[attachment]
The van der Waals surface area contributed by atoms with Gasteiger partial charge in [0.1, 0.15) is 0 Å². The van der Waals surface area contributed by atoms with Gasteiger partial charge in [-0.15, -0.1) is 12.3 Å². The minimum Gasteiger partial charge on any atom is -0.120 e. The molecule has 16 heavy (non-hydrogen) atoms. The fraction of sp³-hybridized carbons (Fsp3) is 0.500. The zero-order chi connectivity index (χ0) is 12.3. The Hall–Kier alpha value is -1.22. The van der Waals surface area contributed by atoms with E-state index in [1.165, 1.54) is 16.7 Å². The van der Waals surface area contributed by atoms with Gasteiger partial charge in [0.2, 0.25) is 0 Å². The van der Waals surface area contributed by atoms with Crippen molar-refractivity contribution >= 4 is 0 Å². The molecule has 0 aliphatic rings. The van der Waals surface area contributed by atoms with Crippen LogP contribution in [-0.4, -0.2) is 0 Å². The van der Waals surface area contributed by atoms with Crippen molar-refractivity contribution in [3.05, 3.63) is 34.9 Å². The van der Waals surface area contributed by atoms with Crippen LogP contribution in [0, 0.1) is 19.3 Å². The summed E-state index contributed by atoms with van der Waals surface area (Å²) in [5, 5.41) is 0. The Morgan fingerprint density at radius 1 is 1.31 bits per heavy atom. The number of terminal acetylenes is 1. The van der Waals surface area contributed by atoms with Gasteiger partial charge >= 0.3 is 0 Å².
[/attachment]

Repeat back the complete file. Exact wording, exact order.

The van der Waals surface area contributed by atoms with Gasteiger partial charge in [0.1, 0.15) is 0 Å². The van der Waals surface area contributed by atoms with Gasteiger partial charge in [-0.15, -0.1) is 12.3 Å². The minimum Gasteiger partial charge on any atom is -0.120 e. The molecule has 16 heavy (non-hydrogen) atoms. The fraction of sp³-hybridized carbons (Fsp3) is 0.500. The zero-order chi connectivity index (χ0) is 12.3. The Hall–Kier alpha value is -1.22. The van der Waals surface area contributed by atoms with E-state index in [1.165, 1.54) is 16.7 Å². The van der Waals surface area contributed by atoms with Gasteiger partial charge in [0.2, 0.25) is 0 Å². The van der Waals surface area contributed by atoms with Crippen molar-refractivity contribution >= 4 is 0 Å². The molecule has 0 aliphatic rings. The van der Waals surface area contributed by atoms with Crippen LogP contribution in [-0.4, -0.2) is 0 Å². The van der Waals surface area contributed by atoms with Crippen molar-refractivity contribution in [3.05, 3.63) is 34.9 Å². The van der Waals surface area contributed by atoms with Crippen LogP contribution in [0, 0.1) is 19.3 Å². The summed E-state index contributed by atoms with van der Waals surface area (Å²) in [5, 5.41) is 0. The Morgan fingerprint density at radius 1 is 1.31 bits per heavy atom. The number of terminal acetylenes is 1. The van der Waals surface area contributed by atoms with Gasteiger partial charge >= 0.3 is 0 Å².